ShotSpotter, a net of audio sensors that detects gunshots, was installed in four San Diego neighborhoods in November 2016.
San Diego police installed audio sensors that detect gunfire in four neighborhoods last November, and the first batch of data shows only one in four shootings are reported to police.
Of 61 shootings, 26 percent were called in by residents, according to data collected by the system called ShotSpotter.
The sensors were installed in Valencia Park, Lincoln Park, Skyline and O’Farrell. Most of the “activations” between Nov. 26 and March 27 included multiple gunshots, and nearly all of them happened at night — many between 9 p.m. and midnight.
San Diego police Chief Shelley Zimmerman said the early data seems to confirm what officers have heard from residents: They’re afraid of the constant gunfire, and they feel they can’t reach out to police for fear of retaliation.
"ShotSpotter has given a voice to the voiceless," she said.
But community leaders critical of the system said the network has done little to give voice to residents, most of whom weren’t included in any talks about the technology.
“It’s almost like (this technology) is being shoved down the community’s throat.” said Bishop Cornelius Bowser of Charity Apostolic Church.
“It tells the community, ‘We know what’s best for you’ rather than letting the community tell (the department) what they need,” he said.
The audio equipment is placed at least 30 to 40 feet above street level to determine when and where shootings take place. Once the sensors pinpoint where the gunshots came from, the sound is sent to a review center where a specialist determines if it was gunfire.
The review center is staffed by employees of SST, Inc., the company that sells ShotSpotter, not the police department.
If the sound is determined to be gunfire, the incident is forwarded to police. Officers in the field get the location, time of the shooting, and the number of rounds fired. They also can get information such as how many shooters are present and if they’re on the move.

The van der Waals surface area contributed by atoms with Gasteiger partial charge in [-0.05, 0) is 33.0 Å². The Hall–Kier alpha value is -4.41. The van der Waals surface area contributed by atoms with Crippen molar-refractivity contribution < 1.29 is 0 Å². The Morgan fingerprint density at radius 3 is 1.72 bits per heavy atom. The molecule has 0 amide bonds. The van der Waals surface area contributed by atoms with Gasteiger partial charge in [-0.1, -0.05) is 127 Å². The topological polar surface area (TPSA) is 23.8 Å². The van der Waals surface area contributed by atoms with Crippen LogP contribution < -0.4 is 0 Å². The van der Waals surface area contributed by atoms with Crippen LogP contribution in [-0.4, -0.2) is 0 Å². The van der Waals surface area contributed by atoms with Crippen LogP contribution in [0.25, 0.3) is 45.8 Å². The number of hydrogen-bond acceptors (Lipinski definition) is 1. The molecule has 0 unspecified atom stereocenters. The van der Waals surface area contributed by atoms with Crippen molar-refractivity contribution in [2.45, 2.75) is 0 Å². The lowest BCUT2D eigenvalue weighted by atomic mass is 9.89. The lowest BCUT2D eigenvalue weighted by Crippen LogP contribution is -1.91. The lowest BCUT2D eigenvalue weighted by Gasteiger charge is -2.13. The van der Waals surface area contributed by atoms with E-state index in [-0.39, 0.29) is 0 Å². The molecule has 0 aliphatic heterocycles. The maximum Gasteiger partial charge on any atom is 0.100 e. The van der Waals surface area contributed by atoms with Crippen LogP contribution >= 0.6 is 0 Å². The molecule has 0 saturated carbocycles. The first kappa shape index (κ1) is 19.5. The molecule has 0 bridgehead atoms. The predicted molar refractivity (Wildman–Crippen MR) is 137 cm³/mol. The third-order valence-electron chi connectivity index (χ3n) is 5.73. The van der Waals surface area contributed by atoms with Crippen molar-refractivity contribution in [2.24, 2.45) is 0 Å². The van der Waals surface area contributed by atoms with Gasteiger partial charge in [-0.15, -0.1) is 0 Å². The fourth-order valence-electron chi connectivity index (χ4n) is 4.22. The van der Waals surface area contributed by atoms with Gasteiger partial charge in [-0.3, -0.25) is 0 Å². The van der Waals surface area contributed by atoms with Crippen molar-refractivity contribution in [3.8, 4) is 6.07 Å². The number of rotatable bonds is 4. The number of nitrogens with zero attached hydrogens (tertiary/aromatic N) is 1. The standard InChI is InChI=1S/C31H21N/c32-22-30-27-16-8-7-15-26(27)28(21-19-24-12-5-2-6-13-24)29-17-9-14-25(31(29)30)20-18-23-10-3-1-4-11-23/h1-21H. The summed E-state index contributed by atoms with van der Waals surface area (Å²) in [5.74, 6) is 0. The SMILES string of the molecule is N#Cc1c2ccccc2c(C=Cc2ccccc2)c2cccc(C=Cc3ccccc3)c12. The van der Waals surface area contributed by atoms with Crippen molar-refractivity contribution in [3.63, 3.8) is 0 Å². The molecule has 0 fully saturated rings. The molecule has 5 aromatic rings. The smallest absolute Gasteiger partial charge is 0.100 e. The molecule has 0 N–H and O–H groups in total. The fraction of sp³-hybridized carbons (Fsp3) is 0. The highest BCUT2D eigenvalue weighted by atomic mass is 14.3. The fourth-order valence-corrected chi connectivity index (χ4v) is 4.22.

The technology is used in more than 90 cities worldwide including New York, Oakland and Miami.
Zimmerman said the system has informed officers of shootings they never would have known about, and allowed them to respond more quickly and accurately to ones the community did call in.
They’re able to swoop in on evidence left at the scene and, in one case, it led officers to a weapon used in a murder and several home invasion robberies.
In another instance, officers got to the scene so fast a teenager who fired his gun didn’t have time to get rid of it and was arrested.
“What we want to be is proactive,” Zimmerman said, “and send a message that if you’re going to fire a gun in our neighborhoods, we’re going to do everything that we possibly can to prevent that.
“And if we can’t prevent it, to take you into custody as quickly as we can.”
When the technology was first unveiled, San Diego community leaders were concerned that it was installed with little to no input from residents living in those neighborhoods. They also worried it would contribute to the over-policing of communities of color.
Those concerns persist, said Bishop Bowser, who is also a member of the Black Advisory Board to the San Diego Police Department.
Bowser partnered with the department to combat gang violence nearly a decade ago, and he helped shape the Community Assistance Support Team to stop retaliatory gang violence.
Over the years, he said, he has seen how effective community policing initiatives can be in trying to diminish violence and create strong ties with the community.
Unlike the support team (CAST), Bowser doesn’t feel ShotSpotter is a system that will help build partnerships, in part because of how little the community was involved in the implementation, he said.
“This should have been something the community wanted, not just something the police wanted,” Bowser said.
Invasion of privacy is also a concern, he said.
While the system isn’t designed to pick up conversation, there have been instances where conversations immediately following shootings have been used in court.
In one case, an Oakland man’s dying words were used as evidence against his suspected killer.
Chief Zimmerman said it was too early to say whether the department will keep or expand the year-long program. It cost $245,000 and was paid for through asset forfeiture funds.
Over the next week, the U-T is planning on taking a closer look at ShotSpotter and the data that’s been collected so far.
We want to hear from you. Is there something specific that you want to know or better understand? Let us know. Do you live in one of the neighborhoods where the technology is in place? We want to hear from you.
You can contact me, Lyndsay Winkley, at (619) 293-1546 or at firstname.lastname@example.org.